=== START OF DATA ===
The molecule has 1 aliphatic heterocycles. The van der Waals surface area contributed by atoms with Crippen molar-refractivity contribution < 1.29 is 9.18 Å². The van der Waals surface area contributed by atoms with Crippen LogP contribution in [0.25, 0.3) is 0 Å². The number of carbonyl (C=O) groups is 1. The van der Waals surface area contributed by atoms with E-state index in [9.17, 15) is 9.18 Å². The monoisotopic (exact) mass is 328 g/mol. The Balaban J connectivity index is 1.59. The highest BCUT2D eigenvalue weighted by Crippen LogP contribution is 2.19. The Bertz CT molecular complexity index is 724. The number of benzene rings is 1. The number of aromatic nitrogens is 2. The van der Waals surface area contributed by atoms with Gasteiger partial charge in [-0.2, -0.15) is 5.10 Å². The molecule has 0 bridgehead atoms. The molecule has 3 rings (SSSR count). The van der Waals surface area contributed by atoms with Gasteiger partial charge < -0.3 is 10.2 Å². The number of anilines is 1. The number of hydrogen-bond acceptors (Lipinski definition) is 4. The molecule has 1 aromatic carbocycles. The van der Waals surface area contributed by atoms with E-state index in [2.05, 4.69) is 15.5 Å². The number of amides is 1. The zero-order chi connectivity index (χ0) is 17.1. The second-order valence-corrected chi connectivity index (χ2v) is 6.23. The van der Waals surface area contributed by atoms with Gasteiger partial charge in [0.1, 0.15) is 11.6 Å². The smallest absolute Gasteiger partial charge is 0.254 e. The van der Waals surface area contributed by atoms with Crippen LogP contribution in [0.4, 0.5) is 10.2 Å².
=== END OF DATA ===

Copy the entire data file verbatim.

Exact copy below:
The molecule has 1 aliphatic heterocycles. The van der Waals surface area contributed by atoms with Crippen molar-refractivity contribution < 1.29 is 9.18 Å². The van der Waals surface area contributed by atoms with Crippen LogP contribution in [0.25, 0.3) is 0 Å². The number of carbonyl (C=O) groups is 1. The van der Waals surface area contributed by atoms with E-state index in [9.17, 15) is 9.18 Å². The monoisotopic (exact) mass is 328 g/mol. The Balaban J connectivity index is 1.59. The highest BCUT2D eigenvalue weighted by Crippen LogP contribution is 2.19. The Bertz CT molecular complexity index is 724. The number of benzene rings is 1. The number of aromatic nitrogens is 2. The van der Waals surface area contributed by atoms with Gasteiger partial charge in [-0.2, -0.15) is 5.10 Å². The molecule has 0 bridgehead atoms. The molecule has 3 rings (SSSR count). The van der Waals surface area contributed by atoms with Gasteiger partial charge < -0.3 is 10.2 Å². The number of anilines is 1. The number of hydrogen-bond acceptors (Lipinski definition) is 4. The molecule has 1 aromatic carbocycles. The van der Waals surface area contributed by atoms with E-state index in [2.05, 4.69) is 15.5 Å². The number of amides is 1. The zero-order chi connectivity index (χ0) is 17.1. The second-order valence-corrected chi connectivity index (χ2v) is 6.23. The van der Waals surface area contributed by atoms with Gasteiger partial charge in [0.1, 0.15) is 11.6 Å². The smallest absolute Gasteiger partial charge is 0.254 e. The van der Waals surface area contributed by atoms with Crippen LogP contribution in [0.4, 0.5) is 10.2 Å².